Tax and financial advice from the Silicon Valley expert.

Tax tips and developments relating to real estate

Small business relief from filing accounting change form

The IRS has announced relief in Revenue Procedure 2015-20 for small businesses and real estate investors relating to its new rules for repairs, materials and supplies, and capitalization.

Small business taxpayers with total assets of less than $10 million and average annual gross receipts of $10 million or less in the three years preceding 2014 (2011 – 2013) won’t have to file a change of accounting form, Form 3115, for 2014 after all.

The new rules will generally only apply for small business taxpayers to expenses incurred starting in 2014, and not retroactively as previously announced. The change of accounting will still be required to be made in statements included in the 2014 income tax return.

Some small business taxpayers still might decide to file the change of accounting method form if they want to take advantage of a new rule to claim a tax deduction for the undepreciated cost of a part of a building that was replaced, such as a roof replacement.

Small business taxpayers and real estate investors should still consult with tax advisors familiar with the rules to understand them and to make necessary elections on their 2014 income tax returns.

Tax return preparers and taxpayers will all have a sigh of relief from this announcement. This announcement will also save a forest for the mountain of paper forms that would have been required to be sent to the IRS and reduce the number of extensions for 2014 income tax returns.

We should all thank groups like the American Institute of Certified Public Accountants that tirelessly worked with the IRS for this modification of the requirements.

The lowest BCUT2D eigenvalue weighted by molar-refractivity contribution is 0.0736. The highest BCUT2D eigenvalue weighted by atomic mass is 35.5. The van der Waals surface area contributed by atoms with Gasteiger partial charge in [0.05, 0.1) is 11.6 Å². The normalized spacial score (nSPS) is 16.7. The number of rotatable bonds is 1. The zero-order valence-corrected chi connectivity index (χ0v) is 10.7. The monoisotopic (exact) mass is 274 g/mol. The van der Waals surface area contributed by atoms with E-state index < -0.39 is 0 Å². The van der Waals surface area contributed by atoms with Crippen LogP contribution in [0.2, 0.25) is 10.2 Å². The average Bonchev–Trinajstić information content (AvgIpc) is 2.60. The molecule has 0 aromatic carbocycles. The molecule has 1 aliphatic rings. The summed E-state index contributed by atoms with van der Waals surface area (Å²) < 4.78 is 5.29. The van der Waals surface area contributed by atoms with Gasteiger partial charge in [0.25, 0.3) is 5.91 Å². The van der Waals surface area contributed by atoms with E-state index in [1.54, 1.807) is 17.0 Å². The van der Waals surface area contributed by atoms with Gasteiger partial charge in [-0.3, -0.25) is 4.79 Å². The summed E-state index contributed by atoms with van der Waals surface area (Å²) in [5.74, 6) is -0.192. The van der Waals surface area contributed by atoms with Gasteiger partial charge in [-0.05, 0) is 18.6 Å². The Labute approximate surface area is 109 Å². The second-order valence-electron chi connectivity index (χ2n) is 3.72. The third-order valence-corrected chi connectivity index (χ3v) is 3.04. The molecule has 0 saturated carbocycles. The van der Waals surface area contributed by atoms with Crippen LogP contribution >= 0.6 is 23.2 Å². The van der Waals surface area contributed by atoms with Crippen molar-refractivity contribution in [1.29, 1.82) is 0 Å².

California extends cancellation of debt tax relief for homeowners

On July 21, 2014, Governor Brown signed AB 1391, extending California’s exclusion for cancellation of debt income for a principal residence through December 31, 2013.

Previously, the exclusion expired December 31, 2012.

This change conforms California’s exclusion effective date to the federal exclusion, which also expired on December 31, 2013. This item is one of the extenders that the U.S. Congress will consider, probably after elections are over in November, 2014.

Remember the limit for qualified indebtedness is much lower under California’s exclusion than the federal limit. It’s $800,000 for taxpayers who file joint returns, single persons, heads of households, and qualifying widows or widowers, and $400,000 for married persons or registered domestic partners who file separate returns.

The federal limit is $2,000,000 for most taxpayers and $1,000,0000 for married persons who file separate income tax returns.

California taxpayers who reported income from cancellation of indebtedness on their 2013 individual income tax returns should determine whether they can reduce their California tax by filing an amended income tax return.

Tax and financial advice from the Silicon Valley expert.